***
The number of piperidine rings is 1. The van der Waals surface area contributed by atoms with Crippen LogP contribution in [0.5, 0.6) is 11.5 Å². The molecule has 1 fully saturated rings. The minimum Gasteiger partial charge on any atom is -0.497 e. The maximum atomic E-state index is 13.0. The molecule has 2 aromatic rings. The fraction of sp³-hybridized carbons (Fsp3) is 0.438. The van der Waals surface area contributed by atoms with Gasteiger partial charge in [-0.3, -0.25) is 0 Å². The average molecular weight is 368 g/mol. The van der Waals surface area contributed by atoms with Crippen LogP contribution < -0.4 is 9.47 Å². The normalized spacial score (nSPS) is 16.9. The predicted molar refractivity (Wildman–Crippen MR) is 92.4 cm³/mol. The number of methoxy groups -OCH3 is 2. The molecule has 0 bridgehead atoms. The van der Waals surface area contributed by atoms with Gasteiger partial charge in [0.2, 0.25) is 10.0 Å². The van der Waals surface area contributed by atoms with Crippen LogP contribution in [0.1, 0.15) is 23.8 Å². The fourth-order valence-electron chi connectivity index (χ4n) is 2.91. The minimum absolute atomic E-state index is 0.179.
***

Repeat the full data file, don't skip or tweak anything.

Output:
The number of piperidine rings is 1. The van der Waals surface area contributed by atoms with Crippen LogP contribution in [0.5, 0.6) is 11.5 Å². The molecule has 1 fully saturated rings. The minimum Gasteiger partial charge on any atom is -0.497 e. The maximum atomic E-state index is 13.0. The molecule has 2 aromatic rings. The fraction of sp³-hybridized carbons (Fsp3) is 0.438. The van der Waals surface area contributed by atoms with Gasteiger partial charge in [-0.3, -0.25) is 0 Å². The average molecular weight is 368 g/mol. The van der Waals surface area contributed by atoms with Crippen LogP contribution < -0.4 is 9.47 Å². The normalized spacial score (nSPS) is 16.9. The predicted molar refractivity (Wildman–Crippen MR) is 92.4 cm³/mol. The number of methoxy groups -OCH3 is 2. The molecule has 0 bridgehead atoms. The van der Waals surface area contributed by atoms with Gasteiger partial charge in [0.2, 0.25) is 10.0 Å². The van der Waals surface area contributed by atoms with Crippen LogP contribution in [0.1, 0.15) is 23.8 Å². The fourth-order valence-electron chi connectivity index (χ4n) is 2.91. The minimum absolute atomic E-state index is 0.179.